Hindu leaders on the Indonesian island of Bali lashed out Tuesday at a government plan to attract more tourists to their most sacred temple as “degrading” to Hinduism.
“These sites are the centre of the universe for us Balinese Hindus, and we are worried that by making it an official tourist destination, our spiritual lives will be disrupted,” Indonesian Hindu Association head Ngurah Sudyana told AFP.
“We are concerned that our spirituality will be degraded and exploited if these sites are just seen as commercial.”
The Besakih temple and the volcano upon which it sits is on the official list of 88 destinations across Indonesia to be developed for tourism over the next 15 years.
The sites are in eastern Bali and already receive some tourists, but are far less crowded than the major tourist areas in the south of the island. Sudyana said he was concerned the government plan would change this, according to reports.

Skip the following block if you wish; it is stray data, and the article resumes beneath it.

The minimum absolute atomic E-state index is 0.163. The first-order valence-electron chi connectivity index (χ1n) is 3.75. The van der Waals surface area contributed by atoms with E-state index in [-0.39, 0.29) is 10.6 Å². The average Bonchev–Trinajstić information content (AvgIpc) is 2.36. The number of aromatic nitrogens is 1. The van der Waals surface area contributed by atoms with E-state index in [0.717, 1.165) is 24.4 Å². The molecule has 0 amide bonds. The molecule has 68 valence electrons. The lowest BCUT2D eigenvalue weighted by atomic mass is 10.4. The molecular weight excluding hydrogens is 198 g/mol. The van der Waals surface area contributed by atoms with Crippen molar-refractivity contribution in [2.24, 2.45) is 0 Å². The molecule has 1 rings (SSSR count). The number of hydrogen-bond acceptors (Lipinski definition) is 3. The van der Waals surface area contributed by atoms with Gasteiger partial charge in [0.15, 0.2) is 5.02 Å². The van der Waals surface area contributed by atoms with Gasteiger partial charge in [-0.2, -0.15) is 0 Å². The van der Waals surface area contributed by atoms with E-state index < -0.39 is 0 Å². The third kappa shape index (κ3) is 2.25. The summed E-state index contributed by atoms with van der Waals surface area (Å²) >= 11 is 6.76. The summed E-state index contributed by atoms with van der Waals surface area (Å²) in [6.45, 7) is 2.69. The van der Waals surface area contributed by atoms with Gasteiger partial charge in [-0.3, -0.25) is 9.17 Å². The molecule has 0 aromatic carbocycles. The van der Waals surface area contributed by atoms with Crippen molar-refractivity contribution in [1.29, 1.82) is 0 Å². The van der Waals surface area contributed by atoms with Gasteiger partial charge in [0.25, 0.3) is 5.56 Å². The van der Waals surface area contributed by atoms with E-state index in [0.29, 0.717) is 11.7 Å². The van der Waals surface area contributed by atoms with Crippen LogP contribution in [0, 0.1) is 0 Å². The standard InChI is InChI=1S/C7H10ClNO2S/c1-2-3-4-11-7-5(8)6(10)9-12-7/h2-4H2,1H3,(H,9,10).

“We are worried big buildings for accommodation and entertainment will be erected,” he said.
The temple is known as “mother temple” by Bali’s Hindus, a huge stone complex sitting 1000 meters up on the side of Mount Agung, which is also considered sacred.
The Tourism Ministry has defended the plan and said it intends to hold consultations with Hindu leaders in Bali to address their concerns.
“We are trying to conserve strategic tourism destinations, not cause any disruption to them. It will certainly bring benefits to the communities,” said ministry spokesman Noviendi Makalam.
“There will be no major developments there without consultations with the community first.”
In order to boost tourism, the ministry plans to improve links and accommodation at the selected destinations on the list, which was first drawn up in 2011.
Indonesia’s tourism industry is often criticized for being underdeveloped compared to neighboring countries like Thailand and Malaysia.
But there is a growing unease on Bali about the pace of development.